"When they became a client, I started asking them questions about their business, their clientele and their corporate identity. It turned out that their company motto is 'Platinum Service.' Once I heard that, it all fell into place," says Gray."We went for a sophisticated look that used a lot of platinum, gray and gold. The furniture was chosen for its art-deco style - it reminds you of something you would see in a train station in the '40s — but it is very modem looking, too. It was all done in commercial-grade fabrics, for durability, but it looks very residential and very inviting."
The company was very pleased with its new look and feels it is a much better expression of their identity. Other corporate areas that could benefit from an interior designer include conference rooms, personal office space and even employee break areas.
The waiting area at Southwest Jet Corporation is comfortable,
as well as professional
Gray also implements her creativity and knack for creating the perfect atmosphere to doctors' offices. She explains that creating an area that feels more like a home than a medical facility can alleviate some of the fear patients feel when going to a doctor or a dentist. One doctor in north Scottsdale had Gray design his office in colors that complemented his mountain view. The rich, deep colors exuded a calming quality by enhancing the natural environmental surroundings.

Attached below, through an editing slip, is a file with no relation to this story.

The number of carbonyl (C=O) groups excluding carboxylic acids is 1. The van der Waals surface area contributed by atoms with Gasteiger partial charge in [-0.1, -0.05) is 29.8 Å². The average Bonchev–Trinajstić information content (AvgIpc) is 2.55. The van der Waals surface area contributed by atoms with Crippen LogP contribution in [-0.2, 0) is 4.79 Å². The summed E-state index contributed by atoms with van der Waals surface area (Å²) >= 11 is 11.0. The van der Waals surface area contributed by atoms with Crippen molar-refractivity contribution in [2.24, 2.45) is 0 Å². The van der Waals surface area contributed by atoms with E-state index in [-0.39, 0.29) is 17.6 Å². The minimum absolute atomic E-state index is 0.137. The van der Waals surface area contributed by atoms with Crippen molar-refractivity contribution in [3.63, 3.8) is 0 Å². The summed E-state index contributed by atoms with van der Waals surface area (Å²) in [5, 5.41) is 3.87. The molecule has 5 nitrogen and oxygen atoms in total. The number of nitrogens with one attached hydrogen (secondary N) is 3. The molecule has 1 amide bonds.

"Colors can play a big role. Some, like red or orange, can be over-stimulating in situations," Gray explains. "Although I try to let the client's personality show through my designs, I will offer suggestions if I feel they are taking too much of a risk."
Not all risk is bad. When designing homes, Gray is passionate about living a little: "Too many homeowners fall into trying to make their homes look just like the developer's model. People need to remember those model homes are designed to attract the masses. Houses in Arizona are open and have a lot of light. They offer the perfect opportunity to use brilliant colors."
Currently, Gray is finalizing a deal with a custom homebuilder which should give her an opportunity to show homeowners that living in the Southwest doesn't have to mean rustic furniture and cowboy art. She is also working with a public athletic facility to negotiate a deal that will allow her to redesign the space so it can better compete with privately owned facilities.
Gray has been in the interior design business for 13 years, and received her degree from Marymount University in Arlington, Virginia, six years ago. She started her own design company in the Washington, D.C., area and spent the last two years running that office and building the relationships that would allow her to branch into Scottsdale. Last August, Gray permanently closed shop back east and made Arizona home. Although most of her clients are in the north Scottsdale and Paradise Valley areas, she does work Valleywide.
"This region attracted me because of its beautiful weather, its exceptional lifestyle and the professional opportunities that were here," Gray says. "I enjoy what I do very much and I am so pleased to be able to do it in such a great place."